The Madras High Court Bench in Madurai has ordered the State government to form a committee to probe into alleged abuse of children in a juvenile home at Thanjavur.
The Madras High Court Bench here has ordered the State government to form of a three-member committee to probe into alleged exploitation and abuse of children lodged in a juvenile home at Thanjavur.
Justice T.S. Sivagnanam directed the Social Welfare Department Secretary to form a committee comprising a Government nominee, an eminent social worker with expertise in juvenile care and protection and a representative from an NGO.
The committee was asked to file a report within six months after investigating allegations of child abuse and conducting a detailed inquiry into the facilities available in the juvenile home, the health condition of the inmates and other incidental issues.
The order was passed while dismissing a writ petition seeking an inquiry by the Crime Branch-Criminal Investigation Department into the death of an employee in the juvenile home on June 8, 2008 after he was assaulted by six inmates.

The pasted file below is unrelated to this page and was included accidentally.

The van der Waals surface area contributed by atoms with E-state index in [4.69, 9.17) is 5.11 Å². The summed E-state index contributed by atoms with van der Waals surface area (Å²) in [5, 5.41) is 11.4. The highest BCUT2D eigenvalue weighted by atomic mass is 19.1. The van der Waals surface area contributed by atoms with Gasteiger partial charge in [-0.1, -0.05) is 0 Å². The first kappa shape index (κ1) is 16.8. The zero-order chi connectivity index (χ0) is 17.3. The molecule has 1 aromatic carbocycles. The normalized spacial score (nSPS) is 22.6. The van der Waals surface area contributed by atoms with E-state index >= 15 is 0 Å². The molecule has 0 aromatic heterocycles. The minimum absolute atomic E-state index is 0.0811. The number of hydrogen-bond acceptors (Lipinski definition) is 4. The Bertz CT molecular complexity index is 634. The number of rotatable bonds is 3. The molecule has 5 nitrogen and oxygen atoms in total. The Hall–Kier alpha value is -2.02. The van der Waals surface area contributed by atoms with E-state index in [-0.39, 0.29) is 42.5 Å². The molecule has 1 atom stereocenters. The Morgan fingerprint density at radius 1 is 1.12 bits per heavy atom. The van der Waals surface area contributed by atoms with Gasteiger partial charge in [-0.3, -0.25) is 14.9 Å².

The son of the deceased claimed that the Superintendent and few other employees of the home had instigated the juveniles to kill his father because the latter had lodged a complaint against them for subjecting the inmates to homosexuality.
Mr. Justice Sivagnanam said that the allegations levelled against employees of the home could not be a ground to transfer the investigation from the local police to the CB-CID. He said investigation could be transferred only in the rarest of rare cases.
Nevertheless, the judge ordered an inquiry by the three-member committee considering the serious nature of complaints. He pointed out that a departmental enquiry had also been conducted against one of the employees.
Quoting Rabindranath Tagore that "Every time a child is born, it brings with it the hope that God is not yet disappointed with man," the judge said that it was time to keep a check on the exploitation of children.
He listed out various international conventions and Central as well as State statutes, promulgated on protecting the rights of children, starting from the Madras Children Act passed in 1920 by the erstwhile Madras Presidency, now Tamil Nadu.
The Juvenile Justice (Care and Protection of Children) Act, 2000 uses the term ‘home’ to refer to a place where the juveniles were lodged only with the intention to reform the children who require special care and protection, the judge added.